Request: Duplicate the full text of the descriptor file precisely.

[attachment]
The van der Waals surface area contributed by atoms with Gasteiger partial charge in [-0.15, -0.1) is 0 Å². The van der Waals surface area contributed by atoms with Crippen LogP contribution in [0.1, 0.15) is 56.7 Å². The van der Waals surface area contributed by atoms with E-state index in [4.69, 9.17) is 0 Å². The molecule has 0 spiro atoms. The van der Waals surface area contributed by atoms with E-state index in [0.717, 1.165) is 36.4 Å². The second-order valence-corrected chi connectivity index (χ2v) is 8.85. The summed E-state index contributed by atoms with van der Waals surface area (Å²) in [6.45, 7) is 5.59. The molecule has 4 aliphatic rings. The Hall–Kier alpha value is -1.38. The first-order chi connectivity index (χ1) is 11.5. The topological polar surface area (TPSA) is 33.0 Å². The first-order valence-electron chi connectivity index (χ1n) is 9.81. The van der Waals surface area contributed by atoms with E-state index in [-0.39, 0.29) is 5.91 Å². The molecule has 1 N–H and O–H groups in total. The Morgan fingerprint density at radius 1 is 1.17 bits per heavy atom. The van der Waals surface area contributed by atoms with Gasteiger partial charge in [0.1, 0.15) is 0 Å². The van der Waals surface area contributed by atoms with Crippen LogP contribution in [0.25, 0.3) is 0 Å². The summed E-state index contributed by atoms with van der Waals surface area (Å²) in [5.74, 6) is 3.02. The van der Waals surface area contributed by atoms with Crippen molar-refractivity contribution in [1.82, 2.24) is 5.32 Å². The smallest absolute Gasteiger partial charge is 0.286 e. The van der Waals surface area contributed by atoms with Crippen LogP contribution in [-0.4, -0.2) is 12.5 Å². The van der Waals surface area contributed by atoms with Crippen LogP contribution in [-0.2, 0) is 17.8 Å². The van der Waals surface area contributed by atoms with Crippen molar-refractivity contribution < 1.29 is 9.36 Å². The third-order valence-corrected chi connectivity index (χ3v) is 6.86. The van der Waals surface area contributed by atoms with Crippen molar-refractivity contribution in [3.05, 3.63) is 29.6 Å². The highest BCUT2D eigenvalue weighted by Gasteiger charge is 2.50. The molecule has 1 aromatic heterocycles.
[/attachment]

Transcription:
The van der Waals surface area contributed by atoms with Gasteiger partial charge in [-0.15, -0.1) is 0 Å². The van der Waals surface area contributed by atoms with Crippen LogP contribution in [0.1, 0.15) is 56.7 Å². The van der Waals surface area contributed by atoms with E-state index in [4.69, 9.17) is 0 Å². The molecule has 0 spiro atoms. The van der Waals surface area contributed by atoms with E-state index in [0.717, 1.165) is 36.4 Å². The second-order valence-corrected chi connectivity index (χ2v) is 8.85. The summed E-state index contributed by atoms with van der Waals surface area (Å²) in [6.45, 7) is 5.59. The molecule has 4 aliphatic rings. The Hall–Kier alpha value is -1.38. The first-order chi connectivity index (χ1) is 11.5. The topological polar surface area (TPSA) is 33.0 Å². The first-order valence-electron chi connectivity index (χ1n) is 9.81. The van der Waals surface area contributed by atoms with E-state index in [-0.39, 0.29) is 5.91 Å². The molecule has 1 N–H and O–H groups in total. The Morgan fingerprint density at radius 1 is 1.17 bits per heavy atom. The van der Waals surface area contributed by atoms with Gasteiger partial charge in [0.1, 0.15) is 0 Å². The van der Waals surface area contributed by atoms with Crippen LogP contribution in [0.25, 0.3) is 0 Å². The summed E-state index contributed by atoms with van der Waals surface area (Å²) in [5.74, 6) is 3.02. The van der Waals surface area contributed by atoms with Crippen molar-refractivity contribution in [1.82, 2.24) is 5.32 Å². The smallest absolute Gasteiger partial charge is 0.286 e. The van der Waals surface area contributed by atoms with Crippen LogP contribution in [-0.4, -0.2) is 12.5 Å². The van der Waals surface area contributed by atoms with Crippen LogP contribution in [-0.2, 0) is 17.8 Å². The van der Waals surface area contributed by atoms with Crippen molar-refractivity contribution < 1.29 is 9.36 Å². The third-order valence-corrected chi connectivity index (χ3v) is 6.86. The van der Waals surface area contributed by atoms with Crippen molar-refractivity contribution in [3.05, 3.63) is 29.6 Å². The highest BCUT2D eigenvalue weighted by Gasteiger charge is 2.50. The molecule has 1 aromatic heterocycles.